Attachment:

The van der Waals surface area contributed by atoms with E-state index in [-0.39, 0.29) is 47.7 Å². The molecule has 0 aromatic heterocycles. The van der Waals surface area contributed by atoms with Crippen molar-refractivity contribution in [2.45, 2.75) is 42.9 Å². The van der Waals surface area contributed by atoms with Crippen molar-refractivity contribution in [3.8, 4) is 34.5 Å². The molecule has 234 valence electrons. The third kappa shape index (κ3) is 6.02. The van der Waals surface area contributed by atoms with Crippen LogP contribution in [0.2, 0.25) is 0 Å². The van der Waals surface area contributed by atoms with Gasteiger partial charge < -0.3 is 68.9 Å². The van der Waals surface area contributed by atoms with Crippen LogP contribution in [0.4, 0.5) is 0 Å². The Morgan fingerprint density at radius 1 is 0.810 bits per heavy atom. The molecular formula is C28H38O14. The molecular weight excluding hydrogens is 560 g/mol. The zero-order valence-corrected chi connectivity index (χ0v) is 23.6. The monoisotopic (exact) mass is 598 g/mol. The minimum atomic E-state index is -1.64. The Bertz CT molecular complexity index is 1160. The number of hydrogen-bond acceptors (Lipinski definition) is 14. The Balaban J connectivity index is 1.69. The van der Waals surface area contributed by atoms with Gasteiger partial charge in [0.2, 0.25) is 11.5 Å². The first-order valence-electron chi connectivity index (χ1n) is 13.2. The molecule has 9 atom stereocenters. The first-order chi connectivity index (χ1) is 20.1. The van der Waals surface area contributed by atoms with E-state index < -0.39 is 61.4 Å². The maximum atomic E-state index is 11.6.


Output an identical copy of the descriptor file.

The van der Waals surface area contributed by atoms with E-state index in [-0.39, 0.29) is 47.7 Å². The molecule has 0 aromatic heterocycles. The van der Waals surface area contributed by atoms with Crippen molar-refractivity contribution in [2.45, 2.75) is 42.9 Å². The van der Waals surface area contributed by atoms with Crippen molar-refractivity contribution in [3.8, 4) is 34.5 Å². The molecule has 234 valence electrons. The third kappa shape index (κ3) is 6.02. The van der Waals surface area contributed by atoms with Crippen LogP contribution in [0.2, 0.25) is 0 Å². The van der Waals surface area contributed by atoms with Gasteiger partial charge < -0.3 is 68.9 Å². The van der Waals surface area contributed by atoms with Crippen LogP contribution in [0.4, 0.5) is 0 Å². The Morgan fingerprint density at radius 1 is 0.810 bits per heavy atom. The molecular formula is C28H38O14. The molecular weight excluding hydrogens is 560 g/mol. The zero-order valence-corrected chi connectivity index (χ0v) is 23.6. The monoisotopic (exact) mass is 598 g/mol. The minimum atomic E-state index is -1.64. The Bertz CT molecular complexity index is 1160. The number of hydrogen-bond acceptors (Lipinski definition) is 14. The Balaban J connectivity index is 1.69. The van der Waals surface area contributed by atoms with Gasteiger partial charge in [0.2, 0.25) is 11.5 Å². The first-order valence-electron chi connectivity index (χ1n) is 13.2. The molecule has 9 atom stereocenters. The first-order chi connectivity index (χ1) is 20.1. The van der Waals surface area contributed by atoms with E-state index < -0.39 is 61.4 Å². The maximum atomic E-state index is 11.6.